Her uncles lifelong journey for the ideals of communism: a just social and economic order, in the process render the artificial boundaries pointless, but that utopian idea never materialized in his life. But the seeds sown then are finally sprouting in the open, in the Dalit candidate Jignesh Mevani’s win in the recent Gujarat elections or the efforts at different places to unite the different sections, that have been historically discriminated against. The change has not easily come, it has taken a life of generations to confront the Elephant, that pervades through the structures that you can identify with.

People at that time marveled at the wealth of Nizam of Hyderabad (ruler at that time), little knowing he was feeding on their blood, through his genocidal “Razakars” and the dora’s, landlords at a higher step in social hierarchy. The “vetti system”, wherein first male child born had to be given to the landlord when he would start speaking and walking, to be a “slave until death”. Every caste was forced to provide goods or services without being paid. The landlord controlled every aspect of their lives. On marriage of his daughter, he would send their daughters as dowry, they would be hapless.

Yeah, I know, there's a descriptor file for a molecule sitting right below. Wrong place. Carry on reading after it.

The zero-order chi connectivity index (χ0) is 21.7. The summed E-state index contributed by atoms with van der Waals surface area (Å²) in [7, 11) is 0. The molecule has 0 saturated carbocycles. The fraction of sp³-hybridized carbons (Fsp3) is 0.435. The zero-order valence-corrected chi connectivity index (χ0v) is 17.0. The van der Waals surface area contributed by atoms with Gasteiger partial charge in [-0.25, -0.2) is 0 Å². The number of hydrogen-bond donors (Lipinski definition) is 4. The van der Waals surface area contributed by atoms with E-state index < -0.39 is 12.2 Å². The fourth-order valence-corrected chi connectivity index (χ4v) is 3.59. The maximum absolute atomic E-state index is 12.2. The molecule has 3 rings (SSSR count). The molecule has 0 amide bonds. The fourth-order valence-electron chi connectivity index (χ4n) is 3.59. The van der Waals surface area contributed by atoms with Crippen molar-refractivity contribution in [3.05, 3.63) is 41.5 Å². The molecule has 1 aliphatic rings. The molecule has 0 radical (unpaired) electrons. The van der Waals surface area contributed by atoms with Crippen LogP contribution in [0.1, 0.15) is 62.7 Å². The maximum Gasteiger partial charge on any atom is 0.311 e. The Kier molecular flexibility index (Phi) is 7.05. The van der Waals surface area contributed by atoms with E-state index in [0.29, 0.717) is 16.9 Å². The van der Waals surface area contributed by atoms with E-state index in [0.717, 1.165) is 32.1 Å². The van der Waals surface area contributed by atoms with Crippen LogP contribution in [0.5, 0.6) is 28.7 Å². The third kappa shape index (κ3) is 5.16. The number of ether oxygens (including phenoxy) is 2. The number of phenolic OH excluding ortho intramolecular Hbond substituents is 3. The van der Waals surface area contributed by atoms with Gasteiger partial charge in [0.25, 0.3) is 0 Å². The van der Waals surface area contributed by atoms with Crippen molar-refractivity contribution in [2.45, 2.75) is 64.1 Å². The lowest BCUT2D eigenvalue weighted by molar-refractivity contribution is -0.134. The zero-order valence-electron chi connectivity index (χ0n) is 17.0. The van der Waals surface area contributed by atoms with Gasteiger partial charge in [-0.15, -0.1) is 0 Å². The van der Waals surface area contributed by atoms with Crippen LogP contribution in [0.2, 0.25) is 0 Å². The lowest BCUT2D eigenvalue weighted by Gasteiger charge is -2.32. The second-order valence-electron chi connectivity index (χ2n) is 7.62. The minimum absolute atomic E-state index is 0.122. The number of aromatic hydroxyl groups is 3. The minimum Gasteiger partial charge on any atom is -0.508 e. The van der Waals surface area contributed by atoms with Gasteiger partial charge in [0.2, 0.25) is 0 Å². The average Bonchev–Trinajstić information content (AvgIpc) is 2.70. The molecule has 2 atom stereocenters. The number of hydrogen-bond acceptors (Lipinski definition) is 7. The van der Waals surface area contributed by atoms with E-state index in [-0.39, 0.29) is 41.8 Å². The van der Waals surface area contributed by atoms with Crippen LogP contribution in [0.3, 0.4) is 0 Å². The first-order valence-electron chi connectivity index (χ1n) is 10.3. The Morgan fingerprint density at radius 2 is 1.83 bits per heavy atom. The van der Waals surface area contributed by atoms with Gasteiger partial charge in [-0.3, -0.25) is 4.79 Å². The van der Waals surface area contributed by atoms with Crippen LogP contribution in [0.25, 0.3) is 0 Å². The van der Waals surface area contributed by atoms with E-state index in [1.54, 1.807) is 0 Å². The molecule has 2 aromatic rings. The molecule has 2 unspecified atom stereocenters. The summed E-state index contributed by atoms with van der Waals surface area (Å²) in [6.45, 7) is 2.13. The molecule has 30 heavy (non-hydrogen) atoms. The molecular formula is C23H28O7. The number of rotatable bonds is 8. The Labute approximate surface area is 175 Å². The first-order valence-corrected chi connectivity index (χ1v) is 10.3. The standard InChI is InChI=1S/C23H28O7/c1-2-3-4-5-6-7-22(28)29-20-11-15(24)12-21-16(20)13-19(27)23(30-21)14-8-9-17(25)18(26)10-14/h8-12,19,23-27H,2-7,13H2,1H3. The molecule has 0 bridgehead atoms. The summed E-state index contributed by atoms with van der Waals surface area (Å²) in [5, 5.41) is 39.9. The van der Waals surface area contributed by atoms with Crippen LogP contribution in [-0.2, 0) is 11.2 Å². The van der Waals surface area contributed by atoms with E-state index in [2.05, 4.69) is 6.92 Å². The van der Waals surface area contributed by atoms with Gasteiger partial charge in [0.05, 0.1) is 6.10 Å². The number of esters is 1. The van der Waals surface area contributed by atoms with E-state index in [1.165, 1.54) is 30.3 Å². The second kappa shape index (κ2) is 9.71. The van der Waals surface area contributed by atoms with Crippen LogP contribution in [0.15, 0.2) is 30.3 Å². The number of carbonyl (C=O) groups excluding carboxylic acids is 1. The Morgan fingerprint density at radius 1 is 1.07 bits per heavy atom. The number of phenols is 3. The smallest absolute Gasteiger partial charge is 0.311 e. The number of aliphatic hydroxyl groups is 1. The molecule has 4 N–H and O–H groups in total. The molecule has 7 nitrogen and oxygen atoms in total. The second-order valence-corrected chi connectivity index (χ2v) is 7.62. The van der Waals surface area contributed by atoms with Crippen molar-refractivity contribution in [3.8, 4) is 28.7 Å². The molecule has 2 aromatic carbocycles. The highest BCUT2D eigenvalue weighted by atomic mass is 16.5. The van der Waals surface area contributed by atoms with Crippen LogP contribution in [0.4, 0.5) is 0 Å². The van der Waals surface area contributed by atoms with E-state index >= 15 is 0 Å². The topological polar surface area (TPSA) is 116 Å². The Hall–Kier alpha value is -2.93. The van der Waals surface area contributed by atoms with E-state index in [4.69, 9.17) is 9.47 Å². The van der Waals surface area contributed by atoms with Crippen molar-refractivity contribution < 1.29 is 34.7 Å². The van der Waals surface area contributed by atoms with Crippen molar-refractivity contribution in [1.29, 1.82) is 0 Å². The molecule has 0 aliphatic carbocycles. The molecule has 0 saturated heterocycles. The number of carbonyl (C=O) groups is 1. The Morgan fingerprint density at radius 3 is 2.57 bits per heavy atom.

Amidst this inhumanity, Nizam benefited from this symbiotic relationship with the landlords, who at times would get land for “maintaining his troops”. His accumulated wealth and grandeur was the result of the indignity, people suffered at the hands of inhuman landlords. It is at this chaotic stage, peasant movement took center stage and the author’s uncle was exposed to a different world of socialism and communism through his friends at college, pursuing those ideals would consume his life. His selfless devotion to the cause of giving dignity to his people, sacrificing everything personal in the way, making them aware of the injustices of the jati system, uniting villagers and at last joining Revolutionary Communist Party, a variant of Communist Party of India. The system he was fighting against again popped up its head in the meetings of the party, and by now neither Christianity nor communism could liberate them from the clutches of caste system. The boundaries between different castes in the village are still intact , relegating them to the confines or systemic working of the institutions in which the upper caste gets the preference.

The narrative interspersed with anecdotes of injustices and humiliation, at schools, colleges, and religious places, will move anyone. We are bound to question our humanity, our privileges and that is the most important thing that the book does. It makes you think, stimulates to engage with the portrait of the community the author has drawn. Its voice and language, add up a different shade.

A witnesses’ perspective to the whole issue, giving a face to the struggle of 16.6% of the total population in the country, challenges the equality narrative that has been peddled around about the largest democracy in the world.

Ants Among Elephants: An Untouchable Family and the Making of Modern India
by Sujatha Gidla
Farrar, Straus and Giroux, 306 pp.